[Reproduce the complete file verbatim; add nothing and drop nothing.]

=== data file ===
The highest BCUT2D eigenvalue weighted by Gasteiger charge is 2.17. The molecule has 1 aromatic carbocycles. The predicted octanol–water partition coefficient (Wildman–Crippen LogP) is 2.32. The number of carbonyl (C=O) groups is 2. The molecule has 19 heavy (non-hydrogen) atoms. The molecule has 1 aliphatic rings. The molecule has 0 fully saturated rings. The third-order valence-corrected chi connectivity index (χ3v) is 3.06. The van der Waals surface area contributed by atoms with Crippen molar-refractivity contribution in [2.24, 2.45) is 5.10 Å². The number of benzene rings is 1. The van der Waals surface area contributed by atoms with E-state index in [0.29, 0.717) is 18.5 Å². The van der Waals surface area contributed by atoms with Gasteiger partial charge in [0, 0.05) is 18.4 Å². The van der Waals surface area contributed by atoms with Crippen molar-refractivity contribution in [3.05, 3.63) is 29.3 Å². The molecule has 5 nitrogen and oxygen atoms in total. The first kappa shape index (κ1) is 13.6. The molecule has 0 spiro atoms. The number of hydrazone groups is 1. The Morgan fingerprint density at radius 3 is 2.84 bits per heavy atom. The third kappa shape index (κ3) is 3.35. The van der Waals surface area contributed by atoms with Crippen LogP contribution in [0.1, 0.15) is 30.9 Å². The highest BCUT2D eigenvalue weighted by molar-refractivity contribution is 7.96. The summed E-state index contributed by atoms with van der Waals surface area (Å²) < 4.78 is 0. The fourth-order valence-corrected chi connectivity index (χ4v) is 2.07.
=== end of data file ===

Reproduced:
The highest BCUT2D eigenvalue weighted by Gasteiger charge is 2.17. The molecule has 1 aromatic carbocycles. The predicted octanol–water partition coefficient (Wildman–Crippen LogP) is 2.32. The number of carbonyl (C=O) groups is 2. The molecule has 19 heavy (non-hydrogen) atoms. The molecule has 1 aliphatic rings. The molecule has 0 fully saturated rings. The third-order valence-corrected chi connectivity index (χ3v) is 3.06. The van der Waals surface area contributed by atoms with Crippen molar-refractivity contribution in [2.24, 2.45) is 5.10 Å². The number of benzene rings is 1. The van der Waals surface area contributed by atoms with E-state index in [0.29, 0.717) is 18.5 Å². The van der Waals surface area contributed by atoms with Gasteiger partial charge in [0, 0.05) is 18.4 Å². The van der Waals surface area contributed by atoms with Crippen molar-refractivity contribution in [3.05, 3.63) is 29.3 Å². The molecule has 5 nitrogen and oxygen atoms in total. The first kappa shape index (κ1) is 13.6. The molecule has 0 spiro atoms. The number of hydrazone groups is 1. The Morgan fingerprint density at radius 3 is 2.84 bits per heavy atom. The third kappa shape index (κ3) is 3.35. The van der Waals surface area contributed by atoms with Crippen LogP contribution in [0.1, 0.15) is 30.9 Å². The highest BCUT2D eigenvalue weighted by molar-refractivity contribution is 7.96. The summed E-state index contributed by atoms with van der Waals surface area (Å²) < 4.78 is 0. The fourth-order valence-corrected chi connectivity index (χ4v) is 2.07.